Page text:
Topic: Trade and Immigration

Executive Action on Immigration

President Obama will likely take some executive action this fall to reduce deportations or legalize some unauthorized immigrants. He recently ordered Jeh Johnson, Secretary of Homeland Security, to delay the release of a review of current deportation policy until after the summer. 

A White House official revealed the reason for the delay: “[President Obama] believes there’s a window for the House to get immigration reform done this summer, and he asked the secretary to continue working on his review until that window has passed.”

President Obama has taken a much more conciliatory tone toward Republicans in his push for immigration reform. His 2014 State of the Union address asked Republicans to support reform without blaming them for obstructing it. The White House official’s statement that Obama will delay executive action until after the summer is consistent with that bipartisan tone. It also allows President Obama to appear to be working with Republicans on reform while leaving his policy options open prior to the 2014 elections. 

There is no doubt that President Obama’s attitude is better than blaming Republicans for all immigration problems and is more likely to motivate House Republicans to pass some kind of reform, but the mere mention of executive action only deepens the distrust that many Republicans have for the president – not to mention the many legal issues it raises.  Republicans are justifiably concerned that President Obama may not enforce any immigration law that is passed or may change it with executive actions.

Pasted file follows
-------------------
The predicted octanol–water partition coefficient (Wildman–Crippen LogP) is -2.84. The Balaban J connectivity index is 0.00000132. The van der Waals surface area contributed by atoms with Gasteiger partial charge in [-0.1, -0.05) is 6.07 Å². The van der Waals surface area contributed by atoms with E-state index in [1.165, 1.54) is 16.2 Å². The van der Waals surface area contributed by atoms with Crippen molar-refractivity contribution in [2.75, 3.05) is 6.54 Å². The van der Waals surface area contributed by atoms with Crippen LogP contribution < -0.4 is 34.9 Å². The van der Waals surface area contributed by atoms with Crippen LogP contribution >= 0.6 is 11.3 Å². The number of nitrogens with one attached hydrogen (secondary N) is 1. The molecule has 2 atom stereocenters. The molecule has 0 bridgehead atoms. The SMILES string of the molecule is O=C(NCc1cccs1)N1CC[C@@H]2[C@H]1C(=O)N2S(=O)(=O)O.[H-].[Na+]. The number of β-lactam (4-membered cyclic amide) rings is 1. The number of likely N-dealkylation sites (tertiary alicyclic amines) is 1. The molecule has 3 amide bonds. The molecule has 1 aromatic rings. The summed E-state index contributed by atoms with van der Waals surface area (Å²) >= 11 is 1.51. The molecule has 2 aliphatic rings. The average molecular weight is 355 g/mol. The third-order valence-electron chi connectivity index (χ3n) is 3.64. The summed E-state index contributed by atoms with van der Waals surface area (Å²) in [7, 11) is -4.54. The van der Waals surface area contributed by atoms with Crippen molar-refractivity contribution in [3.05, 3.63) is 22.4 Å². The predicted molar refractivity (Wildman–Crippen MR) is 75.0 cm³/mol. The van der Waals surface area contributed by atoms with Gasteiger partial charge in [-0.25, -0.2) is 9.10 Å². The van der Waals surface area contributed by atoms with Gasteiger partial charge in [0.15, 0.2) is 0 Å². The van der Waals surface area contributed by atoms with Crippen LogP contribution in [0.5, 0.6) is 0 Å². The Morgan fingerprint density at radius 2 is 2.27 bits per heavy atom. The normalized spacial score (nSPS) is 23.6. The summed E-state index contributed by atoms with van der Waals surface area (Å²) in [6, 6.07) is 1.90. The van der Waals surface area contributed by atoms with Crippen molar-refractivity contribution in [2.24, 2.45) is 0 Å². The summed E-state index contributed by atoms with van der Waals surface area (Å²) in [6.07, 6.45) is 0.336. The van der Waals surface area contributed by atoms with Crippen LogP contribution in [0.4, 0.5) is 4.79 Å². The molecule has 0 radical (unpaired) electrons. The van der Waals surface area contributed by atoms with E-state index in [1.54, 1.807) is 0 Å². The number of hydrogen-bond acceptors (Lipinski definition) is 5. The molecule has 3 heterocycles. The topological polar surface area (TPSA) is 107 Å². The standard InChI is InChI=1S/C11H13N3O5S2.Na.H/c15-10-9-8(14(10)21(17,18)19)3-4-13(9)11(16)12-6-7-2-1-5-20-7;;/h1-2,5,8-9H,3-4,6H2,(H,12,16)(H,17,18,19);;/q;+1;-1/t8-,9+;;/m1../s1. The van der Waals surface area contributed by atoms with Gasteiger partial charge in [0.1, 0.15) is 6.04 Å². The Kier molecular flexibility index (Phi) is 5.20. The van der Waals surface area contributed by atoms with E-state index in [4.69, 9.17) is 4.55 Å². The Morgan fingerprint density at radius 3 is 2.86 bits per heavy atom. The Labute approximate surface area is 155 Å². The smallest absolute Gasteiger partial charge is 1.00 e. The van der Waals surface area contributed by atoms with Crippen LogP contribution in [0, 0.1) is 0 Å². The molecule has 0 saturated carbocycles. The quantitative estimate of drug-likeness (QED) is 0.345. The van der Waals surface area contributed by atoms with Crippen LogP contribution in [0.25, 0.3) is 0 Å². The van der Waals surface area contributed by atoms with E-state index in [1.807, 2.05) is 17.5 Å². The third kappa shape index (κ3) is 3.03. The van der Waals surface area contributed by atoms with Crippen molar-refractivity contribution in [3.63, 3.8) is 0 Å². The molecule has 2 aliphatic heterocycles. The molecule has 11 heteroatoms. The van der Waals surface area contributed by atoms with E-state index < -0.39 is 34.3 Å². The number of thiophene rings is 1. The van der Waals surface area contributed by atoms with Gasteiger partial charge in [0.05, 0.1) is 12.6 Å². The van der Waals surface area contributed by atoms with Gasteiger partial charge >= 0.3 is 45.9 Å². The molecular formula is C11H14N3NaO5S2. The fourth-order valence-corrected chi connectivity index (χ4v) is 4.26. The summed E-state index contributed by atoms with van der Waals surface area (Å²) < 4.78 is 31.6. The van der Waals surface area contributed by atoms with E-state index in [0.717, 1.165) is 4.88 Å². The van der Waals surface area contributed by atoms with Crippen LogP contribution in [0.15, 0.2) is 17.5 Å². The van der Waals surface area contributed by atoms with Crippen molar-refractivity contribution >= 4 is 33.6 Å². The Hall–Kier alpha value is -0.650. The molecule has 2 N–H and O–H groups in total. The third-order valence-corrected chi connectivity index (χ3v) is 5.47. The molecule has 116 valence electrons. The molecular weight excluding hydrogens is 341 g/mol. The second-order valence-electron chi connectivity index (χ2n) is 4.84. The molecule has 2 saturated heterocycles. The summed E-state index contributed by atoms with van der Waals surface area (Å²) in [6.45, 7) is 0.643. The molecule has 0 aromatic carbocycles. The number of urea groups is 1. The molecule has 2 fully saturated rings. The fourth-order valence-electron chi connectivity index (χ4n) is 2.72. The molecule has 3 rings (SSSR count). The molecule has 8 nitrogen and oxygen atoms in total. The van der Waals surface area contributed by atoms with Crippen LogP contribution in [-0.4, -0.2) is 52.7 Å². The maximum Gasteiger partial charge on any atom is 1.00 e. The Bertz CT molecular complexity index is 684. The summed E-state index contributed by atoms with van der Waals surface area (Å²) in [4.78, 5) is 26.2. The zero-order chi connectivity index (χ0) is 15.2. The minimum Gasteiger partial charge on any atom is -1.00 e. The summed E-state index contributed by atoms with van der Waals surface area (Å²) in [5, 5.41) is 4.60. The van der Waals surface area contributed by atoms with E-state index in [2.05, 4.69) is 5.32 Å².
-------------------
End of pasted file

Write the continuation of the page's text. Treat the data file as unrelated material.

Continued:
The Obama administration has consistently piled on more complex rules and regulations for the H-2A, H-2B, and H-1B work visas (with some exceptions that will actually liberalize the system) that make the legal migration system difficult to use.  A new guest worker visa program created by Congress could be similarly stymied by rules and regulations promulgated by executive agencies. Some Republicans also complain about the president’s deportation policy.  These are real concerns that are not mitigated by the president’s threats.   

Many of President Obama’s adjustments to immigration enforcement have been disappointing and haven’t legalized as many unlawful immigrants as they could have. The president’s record on enforcing our harsh immigration laws is strict in contrast to his rhetoric and the stated goals of his executive actions.